His reading was good, but way too short, since the audience got broken into groups to discuss "key" questions on the US' involvement in Iraq. I totally felt like I was back in grad school, where everyone kind of has no clue but are trying really hard to speak in a super learned way. Too bad we couldn't have heard more from Anthony to figure out what's really going on over there.

Ah, to be loaded in Zarqa

Seems Abu Musab Al-Zarqawi's family is reaping the benefits of all the havoc their relative is wreaking over in Iraq.

Firsts things first, though: must get a new pad outside of Zarqa. What a pit. I can't think of anywhere else more depressing and not amenable to being fabulous.

After going somewhere sufficiently nouveau riche, like Abdoun, say, they should fit in perfectly. A little astroturf, fake plants, and big huge glass doors will definitely do the trick.

Wednesday, September 28, 2005

Peace and love

Iss has been rockin' out all morning to Fountain of Wayne's "Peace and Love." Every time it ends I get a "kaman (again) 'Peace and Love!!!'


Listen to the locals!

I just read this article by Rami Khoury, who I really like. He's Jordanian but has been writing for Lebanon's Daily Star, an English newspaper.

From my experience working on projects in Jordan to promote social and political participation, it's so true: people are not turned on by democracy with a capital D. The word is too heavy and has way too much association with America. Unfortunately, America now only equals Bush and his plans to promote democracy though waging war (with plenty dead and tortured Iraqis in its wake).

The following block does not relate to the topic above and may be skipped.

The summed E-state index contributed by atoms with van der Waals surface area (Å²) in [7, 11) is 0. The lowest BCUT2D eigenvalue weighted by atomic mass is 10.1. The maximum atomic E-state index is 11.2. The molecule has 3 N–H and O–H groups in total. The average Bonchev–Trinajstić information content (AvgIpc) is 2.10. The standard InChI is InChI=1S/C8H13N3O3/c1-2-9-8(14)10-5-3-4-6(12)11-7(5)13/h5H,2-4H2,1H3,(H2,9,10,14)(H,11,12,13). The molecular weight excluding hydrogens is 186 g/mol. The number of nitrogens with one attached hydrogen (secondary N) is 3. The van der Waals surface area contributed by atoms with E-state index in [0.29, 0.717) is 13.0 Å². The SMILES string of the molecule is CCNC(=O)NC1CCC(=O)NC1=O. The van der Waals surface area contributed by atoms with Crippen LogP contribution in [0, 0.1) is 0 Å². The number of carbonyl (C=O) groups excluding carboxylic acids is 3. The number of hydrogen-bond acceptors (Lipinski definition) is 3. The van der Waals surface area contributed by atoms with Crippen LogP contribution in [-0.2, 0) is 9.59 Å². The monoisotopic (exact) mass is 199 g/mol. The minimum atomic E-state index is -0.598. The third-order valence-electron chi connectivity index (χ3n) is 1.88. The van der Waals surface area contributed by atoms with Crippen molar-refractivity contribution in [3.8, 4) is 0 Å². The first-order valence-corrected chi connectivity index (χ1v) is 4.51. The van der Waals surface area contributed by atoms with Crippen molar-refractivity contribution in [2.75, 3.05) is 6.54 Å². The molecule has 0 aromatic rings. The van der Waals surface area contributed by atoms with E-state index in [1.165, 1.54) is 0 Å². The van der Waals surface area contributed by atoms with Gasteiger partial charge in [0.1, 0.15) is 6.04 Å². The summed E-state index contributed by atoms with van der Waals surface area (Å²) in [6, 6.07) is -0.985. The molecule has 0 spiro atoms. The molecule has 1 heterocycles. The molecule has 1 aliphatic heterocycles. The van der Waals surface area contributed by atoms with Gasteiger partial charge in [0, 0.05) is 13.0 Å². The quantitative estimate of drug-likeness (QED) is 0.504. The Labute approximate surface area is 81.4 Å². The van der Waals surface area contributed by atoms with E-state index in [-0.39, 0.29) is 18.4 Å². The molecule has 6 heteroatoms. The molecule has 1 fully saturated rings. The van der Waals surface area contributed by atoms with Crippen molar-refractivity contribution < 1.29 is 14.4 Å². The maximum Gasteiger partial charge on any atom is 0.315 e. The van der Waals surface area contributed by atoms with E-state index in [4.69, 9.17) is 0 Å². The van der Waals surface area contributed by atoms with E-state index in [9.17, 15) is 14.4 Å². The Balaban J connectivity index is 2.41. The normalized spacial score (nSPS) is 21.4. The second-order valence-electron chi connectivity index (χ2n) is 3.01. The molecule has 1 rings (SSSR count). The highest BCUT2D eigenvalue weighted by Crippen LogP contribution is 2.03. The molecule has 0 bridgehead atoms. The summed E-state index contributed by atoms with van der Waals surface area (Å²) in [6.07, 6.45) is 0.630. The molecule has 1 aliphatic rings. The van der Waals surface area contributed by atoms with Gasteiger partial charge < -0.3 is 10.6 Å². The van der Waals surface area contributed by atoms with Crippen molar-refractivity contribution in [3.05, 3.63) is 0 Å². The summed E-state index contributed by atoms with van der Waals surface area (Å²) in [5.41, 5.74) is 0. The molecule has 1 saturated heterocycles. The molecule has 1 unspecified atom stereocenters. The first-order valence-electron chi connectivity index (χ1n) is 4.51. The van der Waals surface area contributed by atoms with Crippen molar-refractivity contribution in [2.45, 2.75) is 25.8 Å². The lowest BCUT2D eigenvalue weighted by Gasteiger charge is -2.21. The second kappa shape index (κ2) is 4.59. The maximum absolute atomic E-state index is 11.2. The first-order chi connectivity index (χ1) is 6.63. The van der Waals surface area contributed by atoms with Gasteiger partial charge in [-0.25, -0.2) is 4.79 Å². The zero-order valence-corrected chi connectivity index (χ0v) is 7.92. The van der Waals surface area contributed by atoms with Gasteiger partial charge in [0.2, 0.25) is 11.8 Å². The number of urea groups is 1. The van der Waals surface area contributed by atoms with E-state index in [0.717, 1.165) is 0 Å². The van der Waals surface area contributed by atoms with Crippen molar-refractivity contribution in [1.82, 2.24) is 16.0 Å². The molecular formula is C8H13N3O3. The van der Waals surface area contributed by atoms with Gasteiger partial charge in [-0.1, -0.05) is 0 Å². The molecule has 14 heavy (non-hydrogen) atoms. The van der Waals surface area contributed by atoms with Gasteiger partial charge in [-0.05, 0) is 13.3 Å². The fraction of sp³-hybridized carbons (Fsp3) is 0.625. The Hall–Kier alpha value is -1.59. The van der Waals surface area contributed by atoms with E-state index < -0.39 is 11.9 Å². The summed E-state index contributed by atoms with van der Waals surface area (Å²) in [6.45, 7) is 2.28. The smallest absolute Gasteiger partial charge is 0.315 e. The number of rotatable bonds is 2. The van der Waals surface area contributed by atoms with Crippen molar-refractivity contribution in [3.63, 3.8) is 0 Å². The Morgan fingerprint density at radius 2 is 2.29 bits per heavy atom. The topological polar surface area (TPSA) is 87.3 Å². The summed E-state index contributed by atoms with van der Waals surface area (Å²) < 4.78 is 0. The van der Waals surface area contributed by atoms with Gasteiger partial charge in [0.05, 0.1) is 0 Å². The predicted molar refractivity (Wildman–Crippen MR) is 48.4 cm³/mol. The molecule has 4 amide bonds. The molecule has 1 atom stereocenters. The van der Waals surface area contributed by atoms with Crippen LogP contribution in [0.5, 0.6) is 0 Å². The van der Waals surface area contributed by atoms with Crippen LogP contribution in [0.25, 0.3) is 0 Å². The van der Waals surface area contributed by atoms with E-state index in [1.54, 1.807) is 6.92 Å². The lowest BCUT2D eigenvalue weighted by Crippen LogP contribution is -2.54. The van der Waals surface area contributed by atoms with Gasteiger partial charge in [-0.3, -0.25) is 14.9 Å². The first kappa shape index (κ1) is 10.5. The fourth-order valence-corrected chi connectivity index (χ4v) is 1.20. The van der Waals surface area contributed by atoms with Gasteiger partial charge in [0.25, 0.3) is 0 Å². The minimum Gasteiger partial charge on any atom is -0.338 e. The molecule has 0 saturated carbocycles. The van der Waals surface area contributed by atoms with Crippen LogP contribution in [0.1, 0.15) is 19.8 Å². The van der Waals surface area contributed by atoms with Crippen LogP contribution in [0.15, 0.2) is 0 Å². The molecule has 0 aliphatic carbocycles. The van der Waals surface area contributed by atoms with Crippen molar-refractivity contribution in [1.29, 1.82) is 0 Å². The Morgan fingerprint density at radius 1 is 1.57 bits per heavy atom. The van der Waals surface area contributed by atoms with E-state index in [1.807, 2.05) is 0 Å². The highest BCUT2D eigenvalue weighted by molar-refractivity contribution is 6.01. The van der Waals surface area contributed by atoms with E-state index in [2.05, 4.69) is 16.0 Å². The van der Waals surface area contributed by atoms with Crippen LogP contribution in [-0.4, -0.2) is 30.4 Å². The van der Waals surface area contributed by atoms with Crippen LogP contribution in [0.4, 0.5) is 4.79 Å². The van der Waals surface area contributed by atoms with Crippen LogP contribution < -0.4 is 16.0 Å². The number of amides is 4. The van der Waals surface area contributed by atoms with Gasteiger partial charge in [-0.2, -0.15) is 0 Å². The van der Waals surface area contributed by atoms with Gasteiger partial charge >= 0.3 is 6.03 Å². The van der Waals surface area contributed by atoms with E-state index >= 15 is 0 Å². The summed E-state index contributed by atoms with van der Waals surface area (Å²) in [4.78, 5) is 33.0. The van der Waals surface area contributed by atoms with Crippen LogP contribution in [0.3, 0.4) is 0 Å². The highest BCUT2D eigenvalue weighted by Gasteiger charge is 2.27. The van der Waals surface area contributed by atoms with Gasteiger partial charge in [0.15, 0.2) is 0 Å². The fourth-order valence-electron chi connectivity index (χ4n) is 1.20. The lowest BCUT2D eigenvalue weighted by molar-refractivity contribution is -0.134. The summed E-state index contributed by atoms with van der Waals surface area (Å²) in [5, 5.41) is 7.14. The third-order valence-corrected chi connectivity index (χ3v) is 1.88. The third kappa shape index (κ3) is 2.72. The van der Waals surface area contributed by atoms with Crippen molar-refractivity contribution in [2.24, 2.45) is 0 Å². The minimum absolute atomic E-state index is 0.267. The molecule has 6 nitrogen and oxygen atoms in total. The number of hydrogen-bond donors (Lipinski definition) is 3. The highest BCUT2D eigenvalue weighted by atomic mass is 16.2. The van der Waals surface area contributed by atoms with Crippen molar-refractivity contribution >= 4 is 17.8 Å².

People are, however, really into the nitty gritty stuff that makes for a democratic society. Freedom of speech is key.

A few years ago, Samer was painting in his studio downtown. He heard a ruckus outside and walked out on the balcony to see people who had been demonstrating against the war in Iraq getting the crap beaten out of them. The most disturbing thing to him was that just random people walking the other direction were being picked off by policemen and seriously battered.

He wouldn't have believed it if he hadn't seen it. Once back home, he was so outraged that he was dying to do something about it. Tell someone. Anything, really. But even the most simple act of writing a letter to the newspaper was completely out of the question.

Tuesday, September 27, 2005

Speak African?

One of the boxes my dad sent the other day contained the book "Cours de Foulfoulde," my faithful companion back in the day when I was desperately trying to stuff as much Foulfoulde vocabulary into my head as humanly possible. Foulfoulde, also known as Fulani and Peul, is something like the 3rd most spoken language on the African continent. Maybe 4th. I read it somewhere and now forget.